Tuesday, December 06, 2016

Reader Visits Using IPvanish

A bunch of visits from Costa Mesa, CA with using IPvanish  as the IP address.  They were searching different labels, but Clinton was one that came up repeatedly.  I had similar repeated label searches from Bochum, Germany and fewer from Hong Kong.  The latter two had more normal IP addresses.  Here's what it looks like on Statcounter.  And yes, that's some of the data captured when you go to a website and that Statcounter displays  on each visitor to the site.  

Click  image to focus better

IPvanish is a site where you can get more anonymous surfing - your IP address vanishes, according to their site.

PC Magazine has a long review on IPvanish
What's a VPN?
"When you connect to the Internet via a VPN, the service creates a secure, encrypted connection with one of the company's servers. Your Web traffic is routed through this secure tunnel before exiting through the server and into the Web. This means that someone spying on connections on the public Wi-Fi network at the local coffee shop won't be able to spy on your activities. Furthermore, government snoops and advertisers won't be to see your true IP address while you browse the Web.
VPNs are used every day by people concerned about security or trying to circumvent restrictions to Internet access. Journalists and activists in countries with restrictive Internet policies have used VPNs to keep in contact with the rest of the world and access content that would be otherwise forbidden.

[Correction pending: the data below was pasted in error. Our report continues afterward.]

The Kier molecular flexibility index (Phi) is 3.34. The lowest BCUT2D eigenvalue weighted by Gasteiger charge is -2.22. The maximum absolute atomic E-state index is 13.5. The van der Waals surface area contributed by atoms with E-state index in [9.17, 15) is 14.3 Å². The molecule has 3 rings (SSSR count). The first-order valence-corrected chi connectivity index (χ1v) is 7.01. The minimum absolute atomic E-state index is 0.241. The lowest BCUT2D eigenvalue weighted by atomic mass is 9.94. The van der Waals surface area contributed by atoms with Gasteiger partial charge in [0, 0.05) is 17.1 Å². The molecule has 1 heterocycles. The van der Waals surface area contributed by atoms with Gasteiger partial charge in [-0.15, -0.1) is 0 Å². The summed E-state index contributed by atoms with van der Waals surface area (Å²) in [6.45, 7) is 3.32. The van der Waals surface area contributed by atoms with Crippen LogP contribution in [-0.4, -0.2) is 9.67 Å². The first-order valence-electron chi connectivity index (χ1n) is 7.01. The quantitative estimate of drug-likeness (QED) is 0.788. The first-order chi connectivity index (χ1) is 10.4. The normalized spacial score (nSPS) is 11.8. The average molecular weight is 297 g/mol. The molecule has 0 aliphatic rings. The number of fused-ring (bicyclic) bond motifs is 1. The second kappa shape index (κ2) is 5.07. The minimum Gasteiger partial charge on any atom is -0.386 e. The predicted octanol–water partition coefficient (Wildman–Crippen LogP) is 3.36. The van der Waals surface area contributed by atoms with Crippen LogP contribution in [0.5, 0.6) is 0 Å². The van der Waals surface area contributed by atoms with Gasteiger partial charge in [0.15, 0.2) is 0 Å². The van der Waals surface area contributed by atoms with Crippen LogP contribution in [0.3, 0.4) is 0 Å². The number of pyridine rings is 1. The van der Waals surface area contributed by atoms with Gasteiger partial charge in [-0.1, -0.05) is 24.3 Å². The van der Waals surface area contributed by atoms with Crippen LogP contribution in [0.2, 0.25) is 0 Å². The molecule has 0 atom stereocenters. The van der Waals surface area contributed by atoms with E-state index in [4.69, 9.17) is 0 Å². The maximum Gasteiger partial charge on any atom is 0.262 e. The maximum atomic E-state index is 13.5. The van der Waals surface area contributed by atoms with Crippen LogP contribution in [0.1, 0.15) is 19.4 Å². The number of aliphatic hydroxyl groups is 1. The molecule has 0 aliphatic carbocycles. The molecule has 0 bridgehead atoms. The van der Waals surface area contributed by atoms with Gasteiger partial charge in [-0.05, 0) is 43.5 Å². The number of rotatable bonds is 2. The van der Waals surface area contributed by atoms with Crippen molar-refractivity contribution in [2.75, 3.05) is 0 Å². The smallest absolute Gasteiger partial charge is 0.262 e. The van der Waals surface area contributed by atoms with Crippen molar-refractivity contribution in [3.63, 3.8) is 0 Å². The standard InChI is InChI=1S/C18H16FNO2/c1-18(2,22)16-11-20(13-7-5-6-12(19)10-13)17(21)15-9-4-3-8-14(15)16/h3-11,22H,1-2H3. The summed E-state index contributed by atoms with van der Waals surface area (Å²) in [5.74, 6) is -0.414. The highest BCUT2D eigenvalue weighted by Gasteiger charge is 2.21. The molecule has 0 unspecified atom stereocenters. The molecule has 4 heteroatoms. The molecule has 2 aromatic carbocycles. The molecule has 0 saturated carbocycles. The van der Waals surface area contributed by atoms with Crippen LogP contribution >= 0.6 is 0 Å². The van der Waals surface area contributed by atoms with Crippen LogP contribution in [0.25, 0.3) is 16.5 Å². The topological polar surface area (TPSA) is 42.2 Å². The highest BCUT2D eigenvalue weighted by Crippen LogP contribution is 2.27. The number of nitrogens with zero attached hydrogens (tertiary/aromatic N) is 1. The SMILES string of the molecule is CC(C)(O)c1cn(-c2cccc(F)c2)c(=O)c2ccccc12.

While most of us won't have to worry about oppressive regimes, the average person can rest assured that their Web traffic won't be intercepted with a VPN. You can also use a VPN service's international servers to spoof your location and watch region-locked streaming content. But be advised: some media companies are getting wise. In fact, viewing Netflix with a VPN—including IPVanish—is all but impossible these days."

The discussion is much longer.  The downsides to IPvanish, according to the review, are price and aesthetics, though it says it's good value if this is what you need.

So, if you don't want your IP address captured by every website you visit, something like IPvanish would help with that.  I'm guessing the Bochum and Hong Kong addresses are part of IPvanish's collection of servers that hide one's actual IP address.

For those of you wondering, "what's an IP address" you can find out here - and also find out what your own IP address is.  At the bottom of the page it takes you into much more detail about what an IP address is on a page called "IP-101."  This is written for people who know nothing about their computers.  It's like a short lesson about what's under the hood.  And in these days where internet security and spying by companies and government may be increasing, you ought to know about this.

1 comment:

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